KATY CLARK: Our next story pays tribute to a global icon. The Swiss Army knife has been around for over a century. It's popularity all around the world has made it into one of Switzerland's most successful brands ever. A museum in central Switzerland created an exhibit that charts the knife's development. It's an interactive exhibit, as the BBC's Imogen Foulkes found out.
IMOGEN FOULKES: Make your own Swiss Army knife. Who could resist such a challenge? Not many, judging by the ue for the new exhibition forum for Swiss history. ï¿½What can I choose from? I can have a corkscrew, I can have a bottle opener.ï¿½ It's curator is Pierre Schubiger.
PIERRE SCHUBIGER: Well, the army knife has really become a cult object. Everyone here knows it. Every Swiss has a pocketknife and the phenomenon interested us. We wanted to know how this cult came about.
FOULKES: The Swiss Army knife had very humble origins, as Karl Elsner, of knife maker Victorinox, explains.
KARL ELSNER: My great-grandfather started this business in 1884 here in a small village called Ipoch. He was manufacturing different knives for kitchen, also for farmers and for schoolboys and so on. And then he learned the Swiss Army had decided to buy a knife for every soldier.
FOULKES: Karl Elsner, Sr., seized the opportunity, designing a simple soldier's knife which the Army loved.
ELSNER: It has a screwdriver for cleaning the gun. It has a can opener, a large blade. This soldier knife was a little bit heavy and bulky, and for this reason, the founder of our company decided to create a new knife, more elegant with additional features. One of them, of course, was the corkscrew, and he called his knife "Schweizer Offiziers und Sportsmesser".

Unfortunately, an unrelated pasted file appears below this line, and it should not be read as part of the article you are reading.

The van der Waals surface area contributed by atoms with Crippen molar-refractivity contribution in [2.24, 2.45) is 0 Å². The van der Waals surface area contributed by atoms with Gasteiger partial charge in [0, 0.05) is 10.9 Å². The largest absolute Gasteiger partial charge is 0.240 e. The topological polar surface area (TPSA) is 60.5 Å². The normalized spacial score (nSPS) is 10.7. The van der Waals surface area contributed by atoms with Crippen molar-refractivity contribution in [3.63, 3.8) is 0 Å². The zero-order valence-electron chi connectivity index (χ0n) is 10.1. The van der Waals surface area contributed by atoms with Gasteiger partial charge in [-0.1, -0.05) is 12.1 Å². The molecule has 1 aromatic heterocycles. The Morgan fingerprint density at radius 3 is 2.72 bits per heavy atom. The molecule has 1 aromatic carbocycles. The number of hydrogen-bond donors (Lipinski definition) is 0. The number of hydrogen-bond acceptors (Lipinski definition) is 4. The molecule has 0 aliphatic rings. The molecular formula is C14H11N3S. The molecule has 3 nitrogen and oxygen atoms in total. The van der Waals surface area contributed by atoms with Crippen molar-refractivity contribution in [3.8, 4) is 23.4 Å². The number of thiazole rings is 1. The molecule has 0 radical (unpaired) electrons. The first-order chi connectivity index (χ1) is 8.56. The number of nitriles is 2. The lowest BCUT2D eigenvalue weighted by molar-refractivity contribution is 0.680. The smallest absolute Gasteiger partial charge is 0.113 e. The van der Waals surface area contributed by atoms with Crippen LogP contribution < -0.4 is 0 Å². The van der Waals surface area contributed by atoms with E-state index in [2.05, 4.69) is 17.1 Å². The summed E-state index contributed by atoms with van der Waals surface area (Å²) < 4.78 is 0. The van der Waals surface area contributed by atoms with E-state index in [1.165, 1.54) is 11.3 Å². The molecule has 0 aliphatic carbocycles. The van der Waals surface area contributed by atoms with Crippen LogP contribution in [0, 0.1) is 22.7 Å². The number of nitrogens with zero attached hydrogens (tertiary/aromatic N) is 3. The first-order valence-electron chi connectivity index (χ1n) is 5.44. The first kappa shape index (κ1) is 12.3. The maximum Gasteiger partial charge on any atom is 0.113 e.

FOULKES: The Swiss Officers knife?
ELSNER: Yes. The Swiss Officers and Sports knife.
FOULKES: Officers drank wine. That's my assumption.
ELSNER: Yes, exactly. After the Second World War, all the soldiers in Europe bought this knife in huge quantities. And they ï¿½ for them it was too difficult to pronounceSchweizer Offiziersmesser, so they just called it ï¿½Swiss Army knifeï¿½, under the name which it is known today all over the world.
FOULKES: Meanwhile, to comfort downhearted novice knife makers, Urs Visk can show of some designs that never got off the production line.
VISK: This one here, the big one, is a special blade to cut cheese in always the same dimension, the slices. And it's a good thing it's not necessary. You can also cut cheese here just with the blade.
FOULKES: So there are not enough people who need cheese of exactly the same size?
FOULKES: Not even in Switzerland?
VISK: Yes, not even in Switzerland.
FOULKES: Despite two false starts like the cheese blade, the Swiss has become an enormously successful brand. Many armies around the world have used a version of it. It's standard issue for the crew of the Space Shuttle, and it's even displayed at New York's Museum of Modern Art.
VISK: And then at last, at the end, you put also into the handle, a toothpick.
FOULKES: Complete at last, my own self-assembled Swiss Army knife. Or to be brutally honest, a corkscrew with a toothpick.
CLARK: The BBC's Imogen Foulkes reporting from central Switzerland.